Essay - Propaganda the Propaganda of the 'Big Lie' One of the...


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Propaganda

***** Propaganda of the 'Big Lie'

One ***** the main theories of the totalitarian propaganda machine of Adolf Hitler's Nazi Germany was that of the 'big lie,' or the *****ory that if one told a lie ***** w*****s 'big enough,' the lie was more likely believed by ***** public. This ***** put into action during ***** reign in numerous instances, such as when Hitler's political opp*****nts were blamed without evidence for the burning of the Reichstag, to justify Hitler's assumption to power, as well ***** regime's frequent attribution of various unsubstantiated crimes to minorities deemed ***** be enemies ***** the government.

Although American consumers might like to think that they are above such credulous **********, consider how the 'big ***** is often put into effect in many advert*****ements. Advertisements for dietary supplements and weight loss pills often make claims that sound ridiculous, such as 'take Pill X and lose 40 pounds in 30 days.' However, ***** consumers buy such drugs, ***** with the rationale that 'they couldn't make such a sweeping claim if there wasn't some truth to it,' going by the faulty logic ***** 'when there is smoke, ***** is fire.' Th***** is one of the ways the ***** lie' works upon the human mind. A smaller lie or exaggeration ***** be dismissed, or fail to make an impression upon the listener's consciousness, but a big ***** both attracts attention and is so shocking it is assumed that it must be valid, at least in part.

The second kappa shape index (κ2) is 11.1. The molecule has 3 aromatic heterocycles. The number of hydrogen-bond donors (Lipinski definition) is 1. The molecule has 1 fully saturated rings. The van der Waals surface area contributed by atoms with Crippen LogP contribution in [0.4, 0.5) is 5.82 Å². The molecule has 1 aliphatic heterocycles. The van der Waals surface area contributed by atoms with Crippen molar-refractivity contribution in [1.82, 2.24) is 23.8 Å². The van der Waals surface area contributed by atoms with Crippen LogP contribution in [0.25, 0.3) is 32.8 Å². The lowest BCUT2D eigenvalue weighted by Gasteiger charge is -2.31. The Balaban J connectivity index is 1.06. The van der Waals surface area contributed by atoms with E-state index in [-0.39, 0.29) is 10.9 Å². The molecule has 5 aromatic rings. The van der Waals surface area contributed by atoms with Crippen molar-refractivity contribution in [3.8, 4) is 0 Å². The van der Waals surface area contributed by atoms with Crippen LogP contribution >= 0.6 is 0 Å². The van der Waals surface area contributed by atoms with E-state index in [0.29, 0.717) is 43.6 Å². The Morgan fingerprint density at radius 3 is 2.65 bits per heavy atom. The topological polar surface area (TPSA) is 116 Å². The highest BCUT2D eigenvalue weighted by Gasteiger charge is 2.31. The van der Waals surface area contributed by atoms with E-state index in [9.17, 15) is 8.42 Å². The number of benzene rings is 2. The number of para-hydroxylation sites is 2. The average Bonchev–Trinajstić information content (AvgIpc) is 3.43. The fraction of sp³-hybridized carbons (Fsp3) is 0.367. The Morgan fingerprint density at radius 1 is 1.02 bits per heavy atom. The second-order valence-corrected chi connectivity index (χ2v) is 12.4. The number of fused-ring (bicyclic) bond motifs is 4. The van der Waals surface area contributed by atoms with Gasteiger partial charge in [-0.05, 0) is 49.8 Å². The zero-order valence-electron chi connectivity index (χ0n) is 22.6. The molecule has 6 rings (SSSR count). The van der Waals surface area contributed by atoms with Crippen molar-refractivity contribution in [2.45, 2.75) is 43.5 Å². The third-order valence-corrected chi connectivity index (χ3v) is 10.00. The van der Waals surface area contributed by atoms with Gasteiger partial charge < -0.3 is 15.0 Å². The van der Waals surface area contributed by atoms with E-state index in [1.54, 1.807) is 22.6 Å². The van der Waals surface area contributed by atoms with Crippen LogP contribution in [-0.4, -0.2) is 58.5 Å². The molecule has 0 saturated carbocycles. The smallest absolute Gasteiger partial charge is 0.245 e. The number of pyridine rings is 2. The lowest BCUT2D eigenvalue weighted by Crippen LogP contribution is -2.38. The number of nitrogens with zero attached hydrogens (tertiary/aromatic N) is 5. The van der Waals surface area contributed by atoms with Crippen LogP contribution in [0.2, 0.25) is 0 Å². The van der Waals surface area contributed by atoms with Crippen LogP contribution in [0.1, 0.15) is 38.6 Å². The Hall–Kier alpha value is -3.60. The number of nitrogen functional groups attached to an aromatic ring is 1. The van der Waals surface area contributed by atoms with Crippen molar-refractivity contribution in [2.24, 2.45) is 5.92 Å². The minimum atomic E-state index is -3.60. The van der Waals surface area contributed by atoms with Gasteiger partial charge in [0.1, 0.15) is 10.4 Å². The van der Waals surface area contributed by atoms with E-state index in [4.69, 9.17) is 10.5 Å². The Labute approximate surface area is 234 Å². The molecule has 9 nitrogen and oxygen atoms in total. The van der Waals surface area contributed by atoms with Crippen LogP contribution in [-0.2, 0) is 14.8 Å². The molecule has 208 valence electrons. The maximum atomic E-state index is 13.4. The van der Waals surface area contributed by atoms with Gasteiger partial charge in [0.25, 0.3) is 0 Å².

The use of the '***** lie' has no utilitarian just*****ication. It fulfills ***** greater good, as it is b*****ed ***** unsound evidence. It preys upon ***** fears and needs of the *****. Hitler justified ***** lies because he rationalized that it would create support for an ideology ***** would supposedly save ***** from its post-World War I shame. Advertisers use t***** 'big ***** ***** draw ***** to their product, ***** because other, competing products also lie, thus causing a kind of competition between who can tell the most arresting 'big *****.' But this supposed need to draw attention ***** a product does not excuse *****dvertisers taking advantage of the public. Even if the ***** should know better, the ***** discerning minds are ***** to doubt *****ir own sound logic, if the truth is assaulted enough on a daily basis, as occurred in

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